The Student Voice of Holy Innocents' Episcopal School

Crimson & Gold

The New Streaming Era

Anna Carr Hanks, Kaylee Correll, and Carly Reifenberger

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Whether it’s in your car, or at home relaxing, almost everybody listens to music sometime during the day. While listening to music is extremely common, the source of the music greatly varies.

Since its debut in 2003, the iTunes store has accumulated 800 million credit card numbers, resulting in 800 million accounts on iTunes. Although Spotify only went live in 2006, it already has 50 million users. Of those 50 million, 12.5 million subscribe and pay $120 a year. While iTunes is clearly taking in more money than Spotify, the purchase of physical CDs and digital downloads is dwindling and streaming music is taking over.

Although Spotify is an extremely popular way to stream music, some top artists are not as crazy about it. Taylor Swift, hot pop artist, recently removed her music from this site due to earning less than $500,000 this past year. However, Spotify CEO Daniel Ek claims that if the singer had not pulled her music she could have made at least $6 million in the coming year. “The facts show that the music industry was much better off before Spotify hit these shores,” says Scott Borchetta, the CEO of Swift’s record label in an interview to CNET.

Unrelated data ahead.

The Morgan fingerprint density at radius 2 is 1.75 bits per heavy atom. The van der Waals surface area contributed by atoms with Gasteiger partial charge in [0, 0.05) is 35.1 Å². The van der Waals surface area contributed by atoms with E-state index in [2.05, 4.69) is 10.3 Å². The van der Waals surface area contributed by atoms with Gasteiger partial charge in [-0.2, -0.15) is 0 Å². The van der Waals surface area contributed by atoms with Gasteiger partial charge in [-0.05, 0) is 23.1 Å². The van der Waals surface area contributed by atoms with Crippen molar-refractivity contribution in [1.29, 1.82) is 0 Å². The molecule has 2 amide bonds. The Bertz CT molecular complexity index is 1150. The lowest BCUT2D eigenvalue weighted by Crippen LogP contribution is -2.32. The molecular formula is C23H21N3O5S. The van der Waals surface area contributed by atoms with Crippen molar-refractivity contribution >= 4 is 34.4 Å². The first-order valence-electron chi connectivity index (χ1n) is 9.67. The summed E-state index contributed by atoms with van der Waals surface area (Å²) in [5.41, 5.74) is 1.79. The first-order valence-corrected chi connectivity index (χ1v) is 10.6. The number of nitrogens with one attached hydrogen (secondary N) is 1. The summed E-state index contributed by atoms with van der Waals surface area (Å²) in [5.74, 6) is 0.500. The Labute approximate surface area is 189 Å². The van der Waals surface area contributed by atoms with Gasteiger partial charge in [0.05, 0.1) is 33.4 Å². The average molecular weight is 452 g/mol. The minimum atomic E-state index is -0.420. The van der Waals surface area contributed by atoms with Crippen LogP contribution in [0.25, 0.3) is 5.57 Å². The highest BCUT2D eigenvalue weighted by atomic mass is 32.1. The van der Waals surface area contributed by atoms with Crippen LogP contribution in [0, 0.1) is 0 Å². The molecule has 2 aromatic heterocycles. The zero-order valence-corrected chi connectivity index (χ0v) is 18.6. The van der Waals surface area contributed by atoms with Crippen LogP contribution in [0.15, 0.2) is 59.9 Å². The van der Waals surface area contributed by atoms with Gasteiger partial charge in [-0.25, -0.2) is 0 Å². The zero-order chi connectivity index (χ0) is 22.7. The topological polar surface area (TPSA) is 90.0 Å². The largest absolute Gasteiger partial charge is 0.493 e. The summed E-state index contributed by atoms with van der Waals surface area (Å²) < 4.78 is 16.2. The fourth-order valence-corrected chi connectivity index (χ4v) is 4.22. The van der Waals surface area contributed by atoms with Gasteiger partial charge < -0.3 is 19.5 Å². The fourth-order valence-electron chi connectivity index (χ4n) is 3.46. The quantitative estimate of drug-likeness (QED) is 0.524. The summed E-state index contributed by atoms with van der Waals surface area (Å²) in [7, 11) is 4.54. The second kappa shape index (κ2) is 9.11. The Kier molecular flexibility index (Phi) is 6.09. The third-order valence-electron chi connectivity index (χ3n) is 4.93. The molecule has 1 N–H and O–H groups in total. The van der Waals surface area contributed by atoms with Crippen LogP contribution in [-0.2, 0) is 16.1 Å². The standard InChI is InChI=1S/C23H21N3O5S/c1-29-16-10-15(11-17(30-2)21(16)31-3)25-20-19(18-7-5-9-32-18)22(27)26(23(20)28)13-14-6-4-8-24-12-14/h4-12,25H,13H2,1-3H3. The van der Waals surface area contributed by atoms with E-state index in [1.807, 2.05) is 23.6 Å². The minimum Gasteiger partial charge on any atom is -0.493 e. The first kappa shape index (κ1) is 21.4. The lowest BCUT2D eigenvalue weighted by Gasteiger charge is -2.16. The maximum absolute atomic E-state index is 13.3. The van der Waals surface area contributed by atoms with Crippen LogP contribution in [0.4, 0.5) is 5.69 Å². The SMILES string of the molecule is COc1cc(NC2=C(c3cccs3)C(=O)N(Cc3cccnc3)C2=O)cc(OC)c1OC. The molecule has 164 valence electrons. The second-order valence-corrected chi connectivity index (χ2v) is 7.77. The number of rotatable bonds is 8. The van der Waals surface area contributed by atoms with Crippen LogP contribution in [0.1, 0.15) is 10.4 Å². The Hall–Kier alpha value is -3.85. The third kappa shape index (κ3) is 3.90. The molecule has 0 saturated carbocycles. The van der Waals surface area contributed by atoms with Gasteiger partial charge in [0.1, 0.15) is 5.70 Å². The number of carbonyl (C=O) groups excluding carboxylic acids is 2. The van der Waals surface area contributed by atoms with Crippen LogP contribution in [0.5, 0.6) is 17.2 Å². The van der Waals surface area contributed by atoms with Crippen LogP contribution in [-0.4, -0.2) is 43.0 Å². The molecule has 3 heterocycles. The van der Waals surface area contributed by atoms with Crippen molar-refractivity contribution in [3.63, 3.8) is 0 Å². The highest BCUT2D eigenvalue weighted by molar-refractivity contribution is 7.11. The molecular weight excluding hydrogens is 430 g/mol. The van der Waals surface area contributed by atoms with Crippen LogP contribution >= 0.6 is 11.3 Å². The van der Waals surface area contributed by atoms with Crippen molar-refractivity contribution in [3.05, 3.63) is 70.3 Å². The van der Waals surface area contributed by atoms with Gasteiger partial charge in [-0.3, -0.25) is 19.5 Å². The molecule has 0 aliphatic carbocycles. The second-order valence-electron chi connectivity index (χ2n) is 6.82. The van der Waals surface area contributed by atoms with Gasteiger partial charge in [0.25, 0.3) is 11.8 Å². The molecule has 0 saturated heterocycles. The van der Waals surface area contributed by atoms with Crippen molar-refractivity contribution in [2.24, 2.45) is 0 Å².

The facts show that the music indu-stry was much better off before Spotify hit these shores,”

— Scott Borchetta

Swift is not the only one pulling her music from Spotify. Many country artists including Jason Aldean, Justin Moore, and Brantley Gilbert have removed their music as well. After taking his latest album off Spotify, Aldean told the Boot in an interview that he did so because he feels that his producers, songwriters, and other contributors should also be paid fairly.

As Spotify continues to grasp the attention of users with its cheap price for many songs, many artists are beginning to feel that the users might be the only ones benefiting from this new streaming era. If this trend continues, and more artists begin to remove their music, the future of streaming might not be as successful as users have hoped.

*Sources include Digital Music News, Bilboard Biz, CNET,and the Boot*

Survey of 153 HIES students on their view of music sources, where they listen to their music, and how much they spend per month.

Survey of 153 HIES students on their view of music sources, where they listen to their music, and how much they spend per month.

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The Student Voice of Holy Innocents' Episcopal School
The New Streaming Era